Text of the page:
The Galapagos Affair: When Satan Came to Eden
When Berlin physician Friedrich Ritter came to the island of Floreana in the Galapagos Islands in 1929 with his lover Dore Strauch, it was neither developed nor inhabited. A small island around 80 kilometers (50 mi) from Santa Cruz, the nearest neighboring island with even any suggestion of a populace, Floreana would be their paradise.
Shortly afterward, the Wittners, Heinz, Magrett, and their teenage son, also moved to the island. However, the expected paradise of Ritter and Strauch as well as the Wittners was about to take a turn for the worst with the arrival of “Baroness” Eloise Wehrborn de Wagner-Bosquet in 1931. She was accompanied by Robert Phillipson (one of her lovers), Rudolph Lorenz (another alleged lover), and an Ecuadorian named Manuel Valdivieso.
the water runs dry
Wagner-Bosquet had managed to secure a patch of land through a contact in the Ecuador government. The land, however, contained a water spring that the Wittmers had been using. When the island was hit by a drought, things began to turn nasty.
Ritter wasn’t happy about more people encroaching on their ideal island in the Sun, and the Wittmers blamed Wagner-Bosquet and her entourage for the drought and the limiting of their use of the spring. Wagner-Bosquet herself was said to “play her lovers off against each other.” In short, she hadn’t exactly made friends fast on the island.
On March 17, 1934, Wagner-Bosquet allegedly arrived at the Wittmers’ house and stated that she and Phillipson were leaving the island on a yacht that was destined for Tahiti. It belonged to friends who had arrived that day—at least that was the story Margaret Wittmer told. Neither Wagner-Bosquet nor Phillipson were ever seen again.
No one else, it seemed, could recall a yacht or any other boat arriving on the island that day. Wagner-Bosquet had also left practically all of her things behind, supposedly in the care of Lorenz. Again, that was the story that Margret told.
Following her disappearance, other suspicious activity unfolded on the once-magical island. Ritter himself died, allegedly from food poisoning from eating infected chicken. This is particularly strange, as Ritter was a vegetarian.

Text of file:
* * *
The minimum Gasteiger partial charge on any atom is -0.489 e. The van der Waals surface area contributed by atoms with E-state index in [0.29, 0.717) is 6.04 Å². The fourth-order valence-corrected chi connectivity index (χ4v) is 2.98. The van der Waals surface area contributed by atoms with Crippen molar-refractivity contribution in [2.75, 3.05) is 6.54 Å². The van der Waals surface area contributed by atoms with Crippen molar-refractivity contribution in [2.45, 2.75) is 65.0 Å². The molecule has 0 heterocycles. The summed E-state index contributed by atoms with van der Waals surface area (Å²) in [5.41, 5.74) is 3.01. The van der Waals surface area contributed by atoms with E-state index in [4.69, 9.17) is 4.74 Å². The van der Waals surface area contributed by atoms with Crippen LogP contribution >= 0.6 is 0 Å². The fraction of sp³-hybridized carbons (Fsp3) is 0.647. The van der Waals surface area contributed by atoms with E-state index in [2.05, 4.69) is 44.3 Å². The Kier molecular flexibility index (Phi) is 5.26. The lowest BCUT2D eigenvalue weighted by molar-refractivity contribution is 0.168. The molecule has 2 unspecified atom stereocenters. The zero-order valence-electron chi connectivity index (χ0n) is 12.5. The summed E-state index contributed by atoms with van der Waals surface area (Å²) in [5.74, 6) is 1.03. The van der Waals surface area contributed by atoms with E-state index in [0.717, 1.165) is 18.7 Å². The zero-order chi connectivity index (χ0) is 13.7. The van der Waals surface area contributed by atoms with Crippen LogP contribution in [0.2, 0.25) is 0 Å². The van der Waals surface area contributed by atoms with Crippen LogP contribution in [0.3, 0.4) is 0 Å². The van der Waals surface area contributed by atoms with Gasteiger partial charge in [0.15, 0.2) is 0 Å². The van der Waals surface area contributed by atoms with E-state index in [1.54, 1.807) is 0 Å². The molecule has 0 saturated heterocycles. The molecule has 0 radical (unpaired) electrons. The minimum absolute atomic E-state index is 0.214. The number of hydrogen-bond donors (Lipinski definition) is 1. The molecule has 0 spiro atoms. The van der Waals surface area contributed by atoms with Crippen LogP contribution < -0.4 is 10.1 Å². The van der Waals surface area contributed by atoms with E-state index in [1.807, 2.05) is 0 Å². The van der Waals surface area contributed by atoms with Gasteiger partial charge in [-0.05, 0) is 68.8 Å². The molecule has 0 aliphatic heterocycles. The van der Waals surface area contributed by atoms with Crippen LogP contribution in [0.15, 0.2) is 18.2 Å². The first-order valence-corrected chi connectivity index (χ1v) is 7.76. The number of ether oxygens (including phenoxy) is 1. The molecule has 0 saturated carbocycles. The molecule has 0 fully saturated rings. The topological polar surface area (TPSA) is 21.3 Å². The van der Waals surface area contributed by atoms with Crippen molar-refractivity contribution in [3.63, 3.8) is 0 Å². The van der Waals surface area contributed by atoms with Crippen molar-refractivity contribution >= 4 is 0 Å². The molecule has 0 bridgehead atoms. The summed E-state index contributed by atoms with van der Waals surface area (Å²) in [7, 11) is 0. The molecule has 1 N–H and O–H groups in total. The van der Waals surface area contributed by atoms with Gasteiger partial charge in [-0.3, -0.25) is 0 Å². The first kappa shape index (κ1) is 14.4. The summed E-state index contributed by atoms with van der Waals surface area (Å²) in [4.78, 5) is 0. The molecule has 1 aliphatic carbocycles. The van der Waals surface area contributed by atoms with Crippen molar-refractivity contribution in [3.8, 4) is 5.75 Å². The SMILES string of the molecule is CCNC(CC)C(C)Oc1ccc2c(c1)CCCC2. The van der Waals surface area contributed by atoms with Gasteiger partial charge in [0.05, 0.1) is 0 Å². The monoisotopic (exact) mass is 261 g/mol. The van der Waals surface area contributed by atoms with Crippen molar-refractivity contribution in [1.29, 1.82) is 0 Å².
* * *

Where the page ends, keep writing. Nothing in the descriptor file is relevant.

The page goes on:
Lorenz had also began to act nervous and desperate to get off the island. He paid a Norwegian fisherman to help him get to Santa Cruz. However, they, too, did not make their destination. Instead, their bodies were both discovered on the island of Marchena, almost mummified.
Strauch returned to Germany and insisted in a book she wrote that Lorenz had killed Wagner-Bosquet and Phillipson, possibly out of jealousy. However, it appears that Margaret Wittmer may have been involved, directly or indirectly, in the lovers’ deaths and quite possibly in those of Ritter and Lorenz as well.
The Galapagos Affair: Satan Came to Eden has much new footage of the islands as well, along with fascinating clippings of vintage news items and feature stories from German, American and Ecuadorian newspapers. There are even illustrations from a trashy men’s magazine that stretches the facts into a lurid tale of an erotic queen and her sex slaves in a South American jungle.
The documentary plays like a suspense story. A lineup of stars — Cate Blanchett, Sebastian Koch, Thomas Kretschmann, Diane Kruger & Connie Nielsen – recites the passages from the diaries of the settlers, making the story seem even more personal. The show even has a satisfying ending, because we feel we learn enough about the settlers to formulate our own theories of Who killed Whom.